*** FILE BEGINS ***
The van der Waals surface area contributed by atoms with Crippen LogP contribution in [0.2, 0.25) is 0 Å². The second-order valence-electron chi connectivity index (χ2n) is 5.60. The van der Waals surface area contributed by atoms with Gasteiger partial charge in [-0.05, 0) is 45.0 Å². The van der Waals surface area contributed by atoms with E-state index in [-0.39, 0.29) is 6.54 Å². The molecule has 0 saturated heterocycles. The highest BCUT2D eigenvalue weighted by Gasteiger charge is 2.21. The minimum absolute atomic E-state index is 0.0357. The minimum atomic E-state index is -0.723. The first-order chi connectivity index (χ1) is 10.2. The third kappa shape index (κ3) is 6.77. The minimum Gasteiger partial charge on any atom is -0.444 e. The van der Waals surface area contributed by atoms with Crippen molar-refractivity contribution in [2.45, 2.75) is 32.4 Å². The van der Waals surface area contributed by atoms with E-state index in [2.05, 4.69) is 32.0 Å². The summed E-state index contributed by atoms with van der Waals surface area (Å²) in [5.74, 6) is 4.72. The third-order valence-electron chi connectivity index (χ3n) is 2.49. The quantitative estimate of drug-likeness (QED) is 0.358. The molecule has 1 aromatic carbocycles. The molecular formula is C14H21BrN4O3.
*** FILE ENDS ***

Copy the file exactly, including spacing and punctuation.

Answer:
The van der Waals surface area contributed by atoms with Crippen LogP contribution in [0.2, 0.25) is 0 Å². The second-order valence-electron chi connectivity index (χ2n) is 5.60. The van der Waals surface area contributed by atoms with Gasteiger partial charge in [-0.05, 0) is 45.0 Å². The van der Waals surface area contributed by atoms with E-state index in [-0.39, 0.29) is 6.54 Å². The molecule has 0 saturated heterocycles. The highest BCUT2D eigenvalue weighted by Gasteiger charge is 2.21. The minimum absolute atomic E-state index is 0.0357. The minimum atomic E-state index is -0.723. The first-order chi connectivity index (χ1) is 10.2. The third kappa shape index (κ3) is 6.77. The minimum Gasteiger partial charge on any atom is -0.444 e. The van der Waals surface area contributed by atoms with Crippen molar-refractivity contribution in [2.45, 2.75) is 32.4 Å². The van der Waals surface area contributed by atoms with E-state index in [2.05, 4.69) is 32.0 Å². The summed E-state index contributed by atoms with van der Waals surface area (Å²) in [5.74, 6) is 4.72. The third-order valence-electron chi connectivity index (χ3n) is 2.49. The quantitative estimate of drug-likeness (QED) is 0.358. The molecule has 1 aromatic carbocycles. The molecular formula is C14H21BrN4O3.